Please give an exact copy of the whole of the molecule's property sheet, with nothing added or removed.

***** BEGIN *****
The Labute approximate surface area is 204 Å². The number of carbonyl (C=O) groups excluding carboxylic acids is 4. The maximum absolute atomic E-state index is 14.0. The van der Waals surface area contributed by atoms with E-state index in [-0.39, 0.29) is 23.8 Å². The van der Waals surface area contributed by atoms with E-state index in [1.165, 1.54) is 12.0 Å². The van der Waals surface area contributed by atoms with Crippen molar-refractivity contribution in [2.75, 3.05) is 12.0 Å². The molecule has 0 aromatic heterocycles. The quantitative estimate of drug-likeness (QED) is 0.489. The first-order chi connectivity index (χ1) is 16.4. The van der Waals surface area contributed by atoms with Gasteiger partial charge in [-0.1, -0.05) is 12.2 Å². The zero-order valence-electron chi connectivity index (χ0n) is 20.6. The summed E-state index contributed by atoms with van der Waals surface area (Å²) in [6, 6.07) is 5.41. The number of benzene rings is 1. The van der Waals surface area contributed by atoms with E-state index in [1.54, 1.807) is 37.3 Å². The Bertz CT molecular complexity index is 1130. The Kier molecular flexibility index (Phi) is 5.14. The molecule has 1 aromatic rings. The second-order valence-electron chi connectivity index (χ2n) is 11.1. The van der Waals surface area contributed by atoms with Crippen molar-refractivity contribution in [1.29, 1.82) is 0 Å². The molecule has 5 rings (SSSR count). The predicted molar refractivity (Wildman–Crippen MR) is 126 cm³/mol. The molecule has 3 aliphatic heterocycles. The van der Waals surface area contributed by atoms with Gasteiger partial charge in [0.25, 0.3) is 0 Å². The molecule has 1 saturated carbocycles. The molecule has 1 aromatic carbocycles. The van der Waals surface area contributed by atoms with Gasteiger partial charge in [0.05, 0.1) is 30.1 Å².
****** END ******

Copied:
The Labute approximate surface area is 204 Å². The number of carbonyl (C=O) groups excluding carboxylic acids is 4. The maximum absolute atomic E-state index is 14.0. The van der Waals surface area contributed by atoms with E-state index in [-0.39, 0.29) is 23.8 Å². The van der Waals surface area contributed by atoms with E-state index in [1.165, 1.54) is 12.0 Å². The van der Waals surface area contributed by atoms with Crippen molar-refractivity contribution in [2.75, 3.05) is 12.0 Å². The molecule has 0 aromatic heterocycles. The quantitative estimate of drug-likeness (QED) is 0.489. The first-order chi connectivity index (χ1) is 16.4. The van der Waals surface area contributed by atoms with Gasteiger partial charge in [-0.1, -0.05) is 12.2 Å². The zero-order valence-electron chi connectivity index (χ0n) is 20.6. The summed E-state index contributed by atoms with van der Waals surface area (Å²) in [6, 6.07) is 5.41. The number of benzene rings is 1. The van der Waals surface area contributed by atoms with E-state index in [1.54, 1.807) is 37.3 Å². The Bertz CT molecular complexity index is 1130. The Kier molecular flexibility index (Phi) is 5.14. The molecule has 1 aromatic rings. The second-order valence-electron chi connectivity index (χ2n) is 11.1. The van der Waals surface area contributed by atoms with Crippen molar-refractivity contribution in [1.29, 1.82) is 0 Å². The molecule has 5 rings (SSSR count). The predicted molar refractivity (Wildman–Crippen MR) is 126 cm³/mol. The molecule has 3 aliphatic heterocycles. The van der Waals surface area contributed by atoms with Gasteiger partial charge in [0.25, 0.3) is 0 Å². The molecule has 1 saturated carbocycles. The molecule has 1 aromatic carbocycles. The van der Waals surface area contributed by atoms with Gasteiger partial charge in [0.05, 0.1) is 30.1 Å².